UN to vote on tough sanctions on North Korea after missile test

UN to vote on tough sanctions on North Korea after missile test

The proposal would further impose sanctions on North Korean exports, including mineral fuel.

UN:

Diplomats said Wednesday that the UN Security Council would vote on Thursday at the request of the United States to tighten sanctions on North Korea after launching intercontinental ballistic missiles.

The two diplomats told AFP on condition of anonymity that the United States, which is chairing the rotating Security Council for the month of May, had set a deadline of the afternoon for voting.

Earlier, a senior U.S. official said the resolution would focus on significantly curbing oil imports, although diplomats say Russia and China could use their veto power.

The official noted that Security Council Resolution 2397, which was unanimously adopted in 2017, called for further consequences in the case of another ICBM launch.

The official, speaking on condition of anonymity, said: “It was a provision of that resolution. That is exactly what happened and so we think it is time to take action.”

The official declined to comment on whether Russia and China would veto the text, but said, “We think there will be strong support for this resolution because it is an issue that is deeply important to us, obviously, (and) deeply important to us. Ally Japan.” He is from South Korea. “

The draft resolution calls for reducing North Korea’s legal import of oil from four million to three million barrels (525,000 to 393,750 tons) per year for civilian purposes.

This would reduce imports of similarly refined petroleum from 500,000 to 375,000 barrels.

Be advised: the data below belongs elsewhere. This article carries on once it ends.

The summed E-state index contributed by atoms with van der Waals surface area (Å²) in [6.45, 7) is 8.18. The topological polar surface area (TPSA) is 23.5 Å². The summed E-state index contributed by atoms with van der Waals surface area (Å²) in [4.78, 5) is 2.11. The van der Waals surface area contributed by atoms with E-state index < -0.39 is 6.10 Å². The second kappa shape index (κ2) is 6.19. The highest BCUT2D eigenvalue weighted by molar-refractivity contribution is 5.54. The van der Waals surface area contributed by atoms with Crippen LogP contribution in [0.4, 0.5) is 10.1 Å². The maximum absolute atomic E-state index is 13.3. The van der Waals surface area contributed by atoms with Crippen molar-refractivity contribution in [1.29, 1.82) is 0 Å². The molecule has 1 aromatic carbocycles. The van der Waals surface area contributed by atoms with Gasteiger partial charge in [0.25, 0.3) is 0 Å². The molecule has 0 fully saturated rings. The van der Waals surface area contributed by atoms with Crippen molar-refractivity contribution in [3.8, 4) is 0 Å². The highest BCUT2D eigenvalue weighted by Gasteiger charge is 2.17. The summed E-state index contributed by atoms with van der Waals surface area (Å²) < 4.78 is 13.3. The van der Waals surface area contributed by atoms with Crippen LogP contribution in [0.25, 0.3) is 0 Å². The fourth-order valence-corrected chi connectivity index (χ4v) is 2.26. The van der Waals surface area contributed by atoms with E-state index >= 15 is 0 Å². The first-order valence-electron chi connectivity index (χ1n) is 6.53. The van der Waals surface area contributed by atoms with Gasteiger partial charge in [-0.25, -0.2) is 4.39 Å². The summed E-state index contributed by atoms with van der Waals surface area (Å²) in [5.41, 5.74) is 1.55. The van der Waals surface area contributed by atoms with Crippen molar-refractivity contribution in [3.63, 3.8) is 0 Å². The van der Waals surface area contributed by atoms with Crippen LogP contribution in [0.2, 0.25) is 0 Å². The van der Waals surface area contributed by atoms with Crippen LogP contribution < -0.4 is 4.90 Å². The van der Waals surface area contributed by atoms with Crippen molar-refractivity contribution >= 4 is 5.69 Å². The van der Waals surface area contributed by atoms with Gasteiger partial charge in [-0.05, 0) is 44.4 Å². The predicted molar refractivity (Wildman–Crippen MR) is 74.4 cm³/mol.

The proposal would further impose sanctions on North Korean exports, including watches, clocks and fossil fuels.

The United States and South Korea have said that North Korea fired three missiles, possibly including its largest ICBM, just hours after President Joe Biden stopped touring the region.

A UN envoy to the Security Council, who spoke to AFP on condition of anonymity, acknowledged the “huge threat” posed by North Korea’s actions and indicated that the US decision to push for a speedy vote could still be delayed.

“This crisis will only worsen a section of the Security Council,” the ambassador said, referring to the “high stakes” on the “nuclear proliferation issue.”

“If the draft is rejected, I fear it will be good news for the young leader of the DPRK,” the ambassador said, adding that such a rift in the council would make it more difficult to “increase pressure”. Pyongyang.

(Except for the title, this story was not edited by NDTV staff and was published from a syndicated feed.)

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